But where synthetic dyes are easy and often instant, natural dyes require a depth of patience and knowledge.
It's a common misconception that the colours produced by natural dyes are muted and insipid; have you ever accidentally stained a kitchen towel bright yellow with an unknowing smear of turmeric?
What natural dyes offer is a charming spectrum of tones and shades that depend on a multitude of different factors. It's this uniqueness and individuality that has drawn in makers and brands across the world.
Look at Rudy Jude's organic, naturally dyed basics in clear tones of claret, mustard and fawns. Or Australian-Indonesian brand Rupahaus' collection of breezy resortwear, hand-dyed and handwoven using traditional Indonesian techniques.
Someone who well understands the charm of natural dyes is Ms Ummi Junid, the designer behind Dunia Motif, a project that champions batik and natural dye.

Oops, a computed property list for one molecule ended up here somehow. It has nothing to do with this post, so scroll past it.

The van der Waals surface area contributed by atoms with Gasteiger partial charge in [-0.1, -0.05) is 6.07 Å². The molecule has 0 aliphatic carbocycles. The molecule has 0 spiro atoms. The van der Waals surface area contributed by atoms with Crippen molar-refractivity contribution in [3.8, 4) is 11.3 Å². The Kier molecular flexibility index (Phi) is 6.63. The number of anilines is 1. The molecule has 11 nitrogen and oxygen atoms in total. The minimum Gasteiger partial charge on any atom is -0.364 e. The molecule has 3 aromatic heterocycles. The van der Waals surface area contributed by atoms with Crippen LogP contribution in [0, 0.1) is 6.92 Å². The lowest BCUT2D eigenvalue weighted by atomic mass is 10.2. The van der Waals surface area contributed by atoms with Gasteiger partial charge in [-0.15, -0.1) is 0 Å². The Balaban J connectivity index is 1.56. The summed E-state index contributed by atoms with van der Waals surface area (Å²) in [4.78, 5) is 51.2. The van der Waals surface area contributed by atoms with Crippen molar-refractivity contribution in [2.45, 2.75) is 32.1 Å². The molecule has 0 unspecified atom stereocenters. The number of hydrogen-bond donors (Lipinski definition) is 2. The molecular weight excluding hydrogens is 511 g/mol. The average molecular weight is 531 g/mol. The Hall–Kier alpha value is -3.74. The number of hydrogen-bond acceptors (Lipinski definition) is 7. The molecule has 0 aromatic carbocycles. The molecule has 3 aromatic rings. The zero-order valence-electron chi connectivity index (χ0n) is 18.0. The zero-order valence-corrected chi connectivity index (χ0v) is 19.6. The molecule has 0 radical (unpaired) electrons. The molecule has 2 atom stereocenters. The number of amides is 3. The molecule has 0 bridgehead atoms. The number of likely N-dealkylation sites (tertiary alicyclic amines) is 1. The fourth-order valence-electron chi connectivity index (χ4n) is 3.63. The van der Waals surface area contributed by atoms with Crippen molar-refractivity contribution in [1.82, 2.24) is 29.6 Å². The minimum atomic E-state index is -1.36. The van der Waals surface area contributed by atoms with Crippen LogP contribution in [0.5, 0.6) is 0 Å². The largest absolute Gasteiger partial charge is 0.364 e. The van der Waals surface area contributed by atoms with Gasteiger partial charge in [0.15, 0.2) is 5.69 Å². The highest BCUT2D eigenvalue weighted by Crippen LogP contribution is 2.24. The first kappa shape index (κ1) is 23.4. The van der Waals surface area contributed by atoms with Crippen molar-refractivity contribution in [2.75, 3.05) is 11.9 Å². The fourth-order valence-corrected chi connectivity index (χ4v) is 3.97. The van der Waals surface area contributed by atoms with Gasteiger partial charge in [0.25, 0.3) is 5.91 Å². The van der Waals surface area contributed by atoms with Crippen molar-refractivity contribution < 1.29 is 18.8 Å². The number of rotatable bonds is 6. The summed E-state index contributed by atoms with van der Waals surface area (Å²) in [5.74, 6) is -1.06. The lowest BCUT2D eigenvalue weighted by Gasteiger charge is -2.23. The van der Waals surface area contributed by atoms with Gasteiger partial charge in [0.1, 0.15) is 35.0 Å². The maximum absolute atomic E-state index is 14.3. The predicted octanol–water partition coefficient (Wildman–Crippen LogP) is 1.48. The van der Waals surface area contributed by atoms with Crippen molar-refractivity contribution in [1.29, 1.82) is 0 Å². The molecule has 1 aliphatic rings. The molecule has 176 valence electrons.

Like Mr Osman, Ms Junid's first foray into natural dyes happened by chance, while researching different forms of batik.
"The quest for the past of batik led me to discover that in the 19th century, batik was made using natural dye derived from local plants," Ms Junid says. "The first natural colour I've ever seen in my life, which made me fall in love with it, was the indigo blue dye."
Ms Junid subsequently travelled to Pekalongan, Indonesia and adopted her own indigo seed.
"Since then, I have been growing and harvesting my indigofera tinctoria plant, growing my love for natural dye discovery step by step. Today, I can easily tell what plants and flowers produce natural colour, and guide those who are interested in producing natural dye from their garden and home kitchen."